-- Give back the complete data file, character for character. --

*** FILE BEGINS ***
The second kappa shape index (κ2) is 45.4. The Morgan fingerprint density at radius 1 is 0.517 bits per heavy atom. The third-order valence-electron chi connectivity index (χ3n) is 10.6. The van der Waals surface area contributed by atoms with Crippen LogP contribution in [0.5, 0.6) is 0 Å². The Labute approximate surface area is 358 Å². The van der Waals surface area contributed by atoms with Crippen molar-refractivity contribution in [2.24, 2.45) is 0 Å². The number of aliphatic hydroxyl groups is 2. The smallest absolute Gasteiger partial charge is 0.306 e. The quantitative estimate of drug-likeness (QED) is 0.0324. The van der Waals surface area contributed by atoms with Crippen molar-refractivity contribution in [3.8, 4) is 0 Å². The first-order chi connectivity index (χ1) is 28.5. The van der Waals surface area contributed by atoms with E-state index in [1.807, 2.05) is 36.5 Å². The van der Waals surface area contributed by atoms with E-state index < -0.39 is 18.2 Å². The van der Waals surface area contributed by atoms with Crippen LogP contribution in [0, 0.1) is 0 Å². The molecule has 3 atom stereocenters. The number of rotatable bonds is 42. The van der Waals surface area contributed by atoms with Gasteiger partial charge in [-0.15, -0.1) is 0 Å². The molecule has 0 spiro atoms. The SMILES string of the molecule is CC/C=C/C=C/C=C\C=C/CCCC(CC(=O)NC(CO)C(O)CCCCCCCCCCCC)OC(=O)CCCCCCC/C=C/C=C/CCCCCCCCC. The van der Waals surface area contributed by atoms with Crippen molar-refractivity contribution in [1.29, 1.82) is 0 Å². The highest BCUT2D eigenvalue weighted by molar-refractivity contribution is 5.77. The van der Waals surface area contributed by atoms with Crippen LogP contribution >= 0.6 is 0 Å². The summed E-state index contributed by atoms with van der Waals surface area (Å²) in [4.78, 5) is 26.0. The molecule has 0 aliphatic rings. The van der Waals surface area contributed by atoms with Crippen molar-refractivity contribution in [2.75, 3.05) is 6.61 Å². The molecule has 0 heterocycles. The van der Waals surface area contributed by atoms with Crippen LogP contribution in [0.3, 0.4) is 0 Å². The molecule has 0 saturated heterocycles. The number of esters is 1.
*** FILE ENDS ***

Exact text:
The second kappa shape index (κ2) is 45.4. The Morgan fingerprint density at radius 1 is 0.517 bits per heavy atom. The third-order valence-electron chi connectivity index (χ3n) is 10.6. The van der Waals surface area contributed by atoms with Crippen LogP contribution in [0.5, 0.6) is 0 Å². The Labute approximate surface area is 358 Å². The van der Waals surface area contributed by atoms with Crippen molar-refractivity contribution in [2.24, 2.45) is 0 Å². The number of aliphatic hydroxyl groups is 2. The smallest absolute Gasteiger partial charge is 0.306 e. The quantitative estimate of drug-likeness (QED) is 0.0324. The van der Waals surface area contributed by atoms with Crippen molar-refractivity contribution in [3.8, 4) is 0 Å². The first-order chi connectivity index (χ1) is 28.5. The van der Waals surface area contributed by atoms with E-state index in [1.807, 2.05) is 36.5 Å². The van der Waals surface area contributed by atoms with E-state index < -0.39 is 18.2 Å². The van der Waals surface area contributed by atoms with Crippen LogP contribution in [0, 0.1) is 0 Å². The molecule has 3 atom stereocenters. The number of rotatable bonds is 42. The van der Waals surface area contributed by atoms with Gasteiger partial charge in [-0.15, -0.1) is 0 Å². The molecule has 0 spiro atoms. The SMILES string of the molecule is CC/C=C/C=C/C=C\C=C/CCCC(CC(=O)NC(CO)C(O)CCCCCCCCCCCC)OC(=O)CCCCCCC/C=C/C=C/CCCCCCCCC. The van der Waals surface area contributed by atoms with Crippen molar-refractivity contribution in [1.29, 1.82) is 0 Å². The highest BCUT2D eigenvalue weighted by molar-refractivity contribution is 5.77. The van der Waals surface area contributed by atoms with Crippen LogP contribution >= 0.6 is 0 Å². The summed E-state index contributed by atoms with van der Waals surface area (Å²) in [4.78, 5) is 26.0. The molecule has 0 aliphatic rings. The van der Waals surface area contributed by atoms with Crippen molar-refractivity contribution in [2.75, 3.05) is 6.61 Å². The molecule has 0 heterocycles. The van der Waals surface area contributed by atoms with Crippen LogP contribution in [0.3, 0.4) is 0 Å². The molecule has 0 saturated heterocycles. The number of esters is 1.